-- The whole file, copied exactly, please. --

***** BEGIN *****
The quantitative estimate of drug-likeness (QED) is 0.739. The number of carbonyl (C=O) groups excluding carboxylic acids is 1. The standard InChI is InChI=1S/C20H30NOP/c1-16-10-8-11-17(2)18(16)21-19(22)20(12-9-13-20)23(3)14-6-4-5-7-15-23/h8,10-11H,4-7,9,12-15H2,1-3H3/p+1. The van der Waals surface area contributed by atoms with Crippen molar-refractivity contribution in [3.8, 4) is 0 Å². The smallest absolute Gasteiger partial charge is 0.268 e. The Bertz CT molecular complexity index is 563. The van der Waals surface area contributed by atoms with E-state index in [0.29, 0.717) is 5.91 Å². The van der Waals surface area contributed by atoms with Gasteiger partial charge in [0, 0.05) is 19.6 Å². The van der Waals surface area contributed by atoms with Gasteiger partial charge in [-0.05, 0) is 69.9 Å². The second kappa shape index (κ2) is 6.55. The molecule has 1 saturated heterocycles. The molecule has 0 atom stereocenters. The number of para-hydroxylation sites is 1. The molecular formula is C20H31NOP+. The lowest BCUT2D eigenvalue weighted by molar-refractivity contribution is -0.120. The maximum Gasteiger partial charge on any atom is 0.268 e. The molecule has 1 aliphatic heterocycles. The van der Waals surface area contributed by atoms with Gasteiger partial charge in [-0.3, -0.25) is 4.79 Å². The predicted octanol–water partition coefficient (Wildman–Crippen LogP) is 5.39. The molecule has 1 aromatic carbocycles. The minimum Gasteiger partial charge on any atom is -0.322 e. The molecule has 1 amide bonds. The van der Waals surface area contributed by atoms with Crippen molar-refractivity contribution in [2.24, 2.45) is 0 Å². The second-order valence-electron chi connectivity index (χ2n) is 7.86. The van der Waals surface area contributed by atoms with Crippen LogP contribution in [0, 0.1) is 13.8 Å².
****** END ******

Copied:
The quantitative estimate of drug-likeness (QED) is 0.739. The number of carbonyl (C=O) groups excluding carboxylic acids is 1. The standard InChI is InChI=1S/C20H30NOP/c1-16-10-8-11-17(2)18(16)21-19(22)20(12-9-13-20)23(3)14-6-4-5-7-15-23/h8,10-11H,4-7,9,12-15H2,1-3H3/p+1. The van der Waals surface area contributed by atoms with Crippen molar-refractivity contribution in [3.8, 4) is 0 Å². The smallest absolute Gasteiger partial charge is 0.268 e. The Bertz CT molecular complexity index is 563. The van der Waals surface area contributed by atoms with E-state index in [0.29, 0.717) is 5.91 Å². The van der Waals surface area contributed by atoms with Gasteiger partial charge in [0, 0.05) is 19.6 Å². The van der Waals surface area contributed by atoms with Gasteiger partial charge in [-0.05, 0) is 69.9 Å². The second kappa shape index (κ2) is 6.55. The molecule has 1 saturated heterocycles. The molecule has 0 atom stereocenters. The number of para-hydroxylation sites is 1. The molecular formula is C20H31NOP+. The lowest BCUT2D eigenvalue weighted by molar-refractivity contribution is -0.120. The maximum Gasteiger partial charge on any atom is 0.268 e. The molecule has 1 aliphatic heterocycles. The van der Waals surface area contributed by atoms with Gasteiger partial charge in [-0.3, -0.25) is 4.79 Å². The predicted octanol–water partition coefficient (Wildman–Crippen LogP) is 5.39. The molecule has 1 aromatic carbocycles. The minimum Gasteiger partial charge on any atom is -0.322 e. The molecule has 1 amide bonds. The van der Waals surface area contributed by atoms with Crippen molar-refractivity contribution in [2.24, 2.45) is 0 Å². The second-order valence-electron chi connectivity index (χ2n) is 7.86. The van der Waals surface area contributed by atoms with Crippen LogP contribution in [0, 0.1) is 13.8 Å².